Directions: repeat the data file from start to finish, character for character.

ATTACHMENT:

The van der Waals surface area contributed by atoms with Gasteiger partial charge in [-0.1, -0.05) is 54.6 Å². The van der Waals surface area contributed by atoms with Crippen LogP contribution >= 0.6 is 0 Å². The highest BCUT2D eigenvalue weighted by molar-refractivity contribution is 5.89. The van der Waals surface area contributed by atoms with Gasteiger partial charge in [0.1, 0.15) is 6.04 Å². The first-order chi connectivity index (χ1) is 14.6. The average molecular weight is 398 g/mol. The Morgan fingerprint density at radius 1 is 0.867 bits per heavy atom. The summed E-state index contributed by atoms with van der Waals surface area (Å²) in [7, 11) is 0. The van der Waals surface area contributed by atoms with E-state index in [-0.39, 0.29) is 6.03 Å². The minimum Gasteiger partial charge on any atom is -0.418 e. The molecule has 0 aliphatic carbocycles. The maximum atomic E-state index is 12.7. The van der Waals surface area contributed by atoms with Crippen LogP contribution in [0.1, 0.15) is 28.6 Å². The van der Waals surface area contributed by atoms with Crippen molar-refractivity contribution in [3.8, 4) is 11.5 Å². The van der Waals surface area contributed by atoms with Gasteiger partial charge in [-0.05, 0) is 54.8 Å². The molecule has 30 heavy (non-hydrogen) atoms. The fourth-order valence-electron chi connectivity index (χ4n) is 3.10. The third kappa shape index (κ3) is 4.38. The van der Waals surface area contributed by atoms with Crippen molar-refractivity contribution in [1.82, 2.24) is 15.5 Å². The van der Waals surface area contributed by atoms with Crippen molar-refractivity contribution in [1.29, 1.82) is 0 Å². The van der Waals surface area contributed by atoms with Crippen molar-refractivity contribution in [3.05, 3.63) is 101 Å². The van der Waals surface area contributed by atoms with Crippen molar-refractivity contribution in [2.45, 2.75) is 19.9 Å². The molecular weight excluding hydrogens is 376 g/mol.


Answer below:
The van der Waals surface area contributed by atoms with Gasteiger partial charge in [-0.1, -0.05) is 54.6 Å². The van der Waals surface area contributed by atoms with Crippen LogP contribution >= 0.6 is 0 Å². The highest BCUT2D eigenvalue weighted by molar-refractivity contribution is 5.89. The van der Waals surface area contributed by atoms with Gasteiger partial charge in [0.1, 0.15) is 6.04 Å². The first-order chi connectivity index (χ1) is 14.6. The average molecular weight is 398 g/mol. The Morgan fingerprint density at radius 1 is 0.867 bits per heavy atom. The summed E-state index contributed by atoms with van der Waals surface area (Å²) in [7, 11) is 0. The van der Waals surface area contributed by atoms with E-state index in [-0.39, 0.29) is 6.03 Å². The minimum Gasteiger partial charge on any atom is -0.418 e. The molecule has 0 aliphatic carbocycles. The maximum atomic E-state index is 12.7. The van der Waals surface area contributed by atoms with Crippen LogP contribution in [0.1, 0.15) is 28.6 Å². The van der Waals surface area contributed by atoms with Crippen molar-refractivity contribution in [3.8, 4) is 11.5 Å². The van der Waals surface area contributed by atoms with Gasteiger partial charge in [-0.05, 0) is 54.8 Å². The molecule has 30 heavy (non-hydrogen) atoms. The fourth-order valence-electron chi connectivity index (χ4n) is 3.10. The third kappa shape index (κ3) is 4.38. The van der Waals surface area contributed by atoms with Crippen molar-refractivity contribution in [1.82, 2.24) is 15.5 Å². The van der Waals surface area contributed by atoms with Crippen molar-refractivity contribution in [1.29, 1.82) is 0 Å². The van der Waals surface area contributed by atoms with Crippen molar-refractivity contribution in [3.05, 3.63) is 101 Å². The van der Waals surface area contributed by atoms with Crippen molar-refractivity contribution in [2.45, 2.75) is 19.9 Å². The molecular weight excluding hydrogens is 376 g/mol.